Communicating through smell

2024 until 2024
Project member(s)
Dr J.H.B. de Groot (Jasper)
Project type

This project is now full; anyone who applies will be put on a waiting list.

We have been looking down our noses for thousands of years. We obviously don’t go around sniffing things like animals do, because that would be just be unsophisticated! But then science discovered that the human nose is actually capable of doing so much more than we first thought. Just like dogs, people are able to follow a scent trail across a lawn. Sometimes we’re even better at detecting a fragrance than dogs or mice! We use smell to determine whether or not we would like to eat a certain food. We also try to escape from unpleasant odours that may be harmful for us, such as smoke or gas. And did you know that we can even communicate with each other through our odour, without even realising it? The term body odour sounds a little grubby, but it’s also quite a unique thing, because it tells other people how you are feeling, particularly if you’re scared, happy or angry. One of the things that we’ll be investigating is how well can you actually smell. And you’re also going to find out exactly how olfactory research is carried out!

Classroom project

The ‘There’s Something in the Air...’ project consists of four research activities that will be carried out in the classroom during a half-day session of about 2.5 hours. Researcher Jasper de Groot and his colleagues will explain the activities and also supervise them. They will provide the materials and set them up in the classroom. The teachers will be asked to help us with the supervision of the activities.

The project will begin with a short presentation about our sense of smell, which will be given by researcher Jasper de Groot. The class will then be divided into groups of 6 to 8 pupils and the groups will carry out a series of four different activities:

  1. With the help of scented markers, pupils will investigate how well they can smell. Each scented marker has its own multiple-choice answer card, from which the pupils can select the most appropriate odour. Once all of the pupils have served as test subjects, they will check their answers and then compare them with their group members’ answers and with the results from previous research.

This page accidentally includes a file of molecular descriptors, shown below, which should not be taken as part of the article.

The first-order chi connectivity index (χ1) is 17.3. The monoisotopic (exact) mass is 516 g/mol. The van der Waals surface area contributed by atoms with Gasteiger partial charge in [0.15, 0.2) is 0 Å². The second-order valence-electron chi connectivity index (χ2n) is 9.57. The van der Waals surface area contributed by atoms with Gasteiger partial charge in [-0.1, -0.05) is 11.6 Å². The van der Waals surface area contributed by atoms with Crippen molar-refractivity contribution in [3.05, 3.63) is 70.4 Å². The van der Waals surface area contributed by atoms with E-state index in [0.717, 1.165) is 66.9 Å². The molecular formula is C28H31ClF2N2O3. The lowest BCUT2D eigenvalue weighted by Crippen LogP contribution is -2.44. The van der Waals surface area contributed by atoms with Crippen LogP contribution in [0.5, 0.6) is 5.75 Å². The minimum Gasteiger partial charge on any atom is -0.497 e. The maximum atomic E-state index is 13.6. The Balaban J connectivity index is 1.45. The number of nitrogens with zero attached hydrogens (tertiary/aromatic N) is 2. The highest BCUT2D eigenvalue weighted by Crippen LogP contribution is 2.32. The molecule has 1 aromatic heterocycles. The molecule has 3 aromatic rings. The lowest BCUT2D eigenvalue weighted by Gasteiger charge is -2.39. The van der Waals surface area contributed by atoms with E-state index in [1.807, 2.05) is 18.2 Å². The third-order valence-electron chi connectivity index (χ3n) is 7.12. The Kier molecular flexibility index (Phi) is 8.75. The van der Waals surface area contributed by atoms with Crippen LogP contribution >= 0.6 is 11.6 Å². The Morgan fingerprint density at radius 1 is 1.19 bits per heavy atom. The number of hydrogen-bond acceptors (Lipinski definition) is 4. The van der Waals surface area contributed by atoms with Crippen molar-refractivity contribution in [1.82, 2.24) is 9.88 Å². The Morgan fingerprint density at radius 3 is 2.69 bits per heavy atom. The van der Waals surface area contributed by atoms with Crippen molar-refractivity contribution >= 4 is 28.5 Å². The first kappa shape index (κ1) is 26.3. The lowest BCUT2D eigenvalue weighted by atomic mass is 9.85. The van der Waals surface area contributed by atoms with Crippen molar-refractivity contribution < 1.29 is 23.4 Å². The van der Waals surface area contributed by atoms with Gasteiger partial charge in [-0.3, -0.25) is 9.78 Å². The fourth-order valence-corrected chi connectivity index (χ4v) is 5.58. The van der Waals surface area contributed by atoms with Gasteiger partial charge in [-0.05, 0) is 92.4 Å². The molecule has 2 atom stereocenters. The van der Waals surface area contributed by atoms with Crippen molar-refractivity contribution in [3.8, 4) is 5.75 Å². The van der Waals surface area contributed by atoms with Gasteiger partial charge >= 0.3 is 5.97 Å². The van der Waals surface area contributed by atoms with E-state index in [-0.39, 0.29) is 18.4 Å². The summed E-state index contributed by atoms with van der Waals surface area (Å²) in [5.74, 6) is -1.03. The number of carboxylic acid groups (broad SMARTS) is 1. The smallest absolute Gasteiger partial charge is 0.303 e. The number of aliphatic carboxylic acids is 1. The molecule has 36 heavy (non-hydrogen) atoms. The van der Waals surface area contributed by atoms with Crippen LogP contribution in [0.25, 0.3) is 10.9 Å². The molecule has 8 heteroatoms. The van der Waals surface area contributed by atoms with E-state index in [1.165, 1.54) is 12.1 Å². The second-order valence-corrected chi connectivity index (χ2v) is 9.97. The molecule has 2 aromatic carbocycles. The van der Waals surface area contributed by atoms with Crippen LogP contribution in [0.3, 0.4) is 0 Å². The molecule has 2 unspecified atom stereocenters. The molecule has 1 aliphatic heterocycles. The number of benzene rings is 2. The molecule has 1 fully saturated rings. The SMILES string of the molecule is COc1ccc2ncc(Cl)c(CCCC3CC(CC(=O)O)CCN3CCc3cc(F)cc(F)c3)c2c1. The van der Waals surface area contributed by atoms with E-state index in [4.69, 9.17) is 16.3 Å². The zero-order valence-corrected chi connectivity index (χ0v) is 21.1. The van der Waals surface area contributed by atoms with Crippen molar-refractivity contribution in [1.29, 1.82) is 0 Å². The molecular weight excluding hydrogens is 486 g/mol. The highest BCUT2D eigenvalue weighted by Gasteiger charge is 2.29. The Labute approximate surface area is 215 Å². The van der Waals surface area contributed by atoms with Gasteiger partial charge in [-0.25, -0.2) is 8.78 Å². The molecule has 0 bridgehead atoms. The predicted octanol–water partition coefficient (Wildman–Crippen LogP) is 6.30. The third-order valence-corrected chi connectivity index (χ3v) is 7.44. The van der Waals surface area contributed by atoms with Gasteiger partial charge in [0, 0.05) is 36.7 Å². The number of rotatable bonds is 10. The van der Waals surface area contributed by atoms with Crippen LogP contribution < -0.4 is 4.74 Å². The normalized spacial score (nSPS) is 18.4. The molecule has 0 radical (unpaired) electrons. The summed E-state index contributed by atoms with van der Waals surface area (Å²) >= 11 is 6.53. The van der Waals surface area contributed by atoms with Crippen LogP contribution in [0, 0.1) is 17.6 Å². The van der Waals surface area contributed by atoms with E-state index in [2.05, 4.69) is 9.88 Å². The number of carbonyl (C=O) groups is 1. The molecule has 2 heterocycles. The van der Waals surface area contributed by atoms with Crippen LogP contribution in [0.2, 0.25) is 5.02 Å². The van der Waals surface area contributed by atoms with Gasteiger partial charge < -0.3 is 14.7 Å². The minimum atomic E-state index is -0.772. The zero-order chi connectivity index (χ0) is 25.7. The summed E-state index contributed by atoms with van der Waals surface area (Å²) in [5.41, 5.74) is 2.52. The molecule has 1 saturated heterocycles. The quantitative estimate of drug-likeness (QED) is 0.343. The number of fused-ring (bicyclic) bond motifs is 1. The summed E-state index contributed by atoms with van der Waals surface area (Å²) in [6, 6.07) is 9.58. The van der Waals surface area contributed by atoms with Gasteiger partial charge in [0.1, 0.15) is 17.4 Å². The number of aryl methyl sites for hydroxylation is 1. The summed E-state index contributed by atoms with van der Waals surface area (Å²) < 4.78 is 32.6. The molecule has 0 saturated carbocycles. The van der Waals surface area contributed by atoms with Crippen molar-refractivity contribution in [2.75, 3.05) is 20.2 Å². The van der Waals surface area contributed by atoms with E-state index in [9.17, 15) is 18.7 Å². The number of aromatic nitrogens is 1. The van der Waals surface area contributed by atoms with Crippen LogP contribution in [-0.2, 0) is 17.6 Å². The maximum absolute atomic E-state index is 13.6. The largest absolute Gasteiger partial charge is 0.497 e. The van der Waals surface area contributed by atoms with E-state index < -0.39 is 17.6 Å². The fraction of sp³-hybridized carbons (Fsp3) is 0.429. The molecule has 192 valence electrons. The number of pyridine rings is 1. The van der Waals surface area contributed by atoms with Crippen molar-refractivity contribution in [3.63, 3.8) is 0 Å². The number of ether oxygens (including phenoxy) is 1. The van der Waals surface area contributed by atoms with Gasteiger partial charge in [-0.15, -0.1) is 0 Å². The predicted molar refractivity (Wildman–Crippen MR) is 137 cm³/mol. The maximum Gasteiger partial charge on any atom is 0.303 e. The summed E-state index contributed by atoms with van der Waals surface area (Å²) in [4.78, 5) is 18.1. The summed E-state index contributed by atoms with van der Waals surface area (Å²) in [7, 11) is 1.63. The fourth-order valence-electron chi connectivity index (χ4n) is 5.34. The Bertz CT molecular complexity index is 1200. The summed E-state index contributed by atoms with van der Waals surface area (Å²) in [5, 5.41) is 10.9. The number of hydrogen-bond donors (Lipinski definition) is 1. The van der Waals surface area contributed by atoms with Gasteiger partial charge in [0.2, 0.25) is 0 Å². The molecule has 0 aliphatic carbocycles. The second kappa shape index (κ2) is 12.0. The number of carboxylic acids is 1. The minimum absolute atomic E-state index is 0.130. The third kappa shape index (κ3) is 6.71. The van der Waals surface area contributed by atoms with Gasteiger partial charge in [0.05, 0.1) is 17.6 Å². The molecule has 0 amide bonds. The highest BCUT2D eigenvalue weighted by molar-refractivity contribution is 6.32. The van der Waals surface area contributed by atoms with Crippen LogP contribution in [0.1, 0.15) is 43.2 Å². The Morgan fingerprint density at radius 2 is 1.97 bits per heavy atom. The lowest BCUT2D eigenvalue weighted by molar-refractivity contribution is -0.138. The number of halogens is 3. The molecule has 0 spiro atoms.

2. The pupils will then use absorbent pads to collect samples of fear sweat. The pupils will place a pad in each of their armpits, and either watch a suspenseful film or do physical exercise that will cause them to break out in a slight sweat. The roles will then be reversed, so that samples are ultimately collected while each pupil is watching a suspenseful film or doing slightly strenuous exercise; all samples will be anonymous.
  3. Using an olfactometer, which is a machine that diffuses smells, the pupils will examine whether they are able to smell the difference between fear sweat and exercise sweat. For this purpose, they will use the pads that were collected from the previous activity.
  4. The pupils will then explore what happens when you blend smells. For this purpose, they will use vanilla fragrance, freshly cut grass and a component of fear smell. By making combinations, they will discover whether new smells have been created or whether they can still smell the individual smells in the mixture.

At the end of the lesson, Jasper De Groot will discuss the activities that were carried out in the classroom with the pupils and explain how these activities correspond to his own research.

About Jasper de Groot’s research

Jasper de Groot conducts research into ‘the chemistry between us’, which looks at the social functions of the human olfactory system. The 1970s and 1990s saw the launch of a number of research investigations into social communication through smell. However, this turned out to be a complicated research area, which was difficult to grasp from one line of research, and interest in this topic continually waned. Jasper de Groot overcame this trend by taking a multidisciplinary research approach. His research combines evolutionary and psychological theories and also involves the chemical and neurological aspects of smell. With the use of virtual reality (VR) glasses, he has consequently shown that experiencing scents in a realistic environment is very different to experiencing scents in a sterile laboratory environment. For the purpose of valid and useful research, it is therefore essential that this research is carried out in real or realistic social situations. Jasper de Groot’s research has also shown that the amount of anxiety that people experience is related to the amount of anxiety-related odour molecules that reach their nose. Despite the complex chemistry of smell, the human olfactory system is quite adept at identifying different intensity levels of anxiety odour.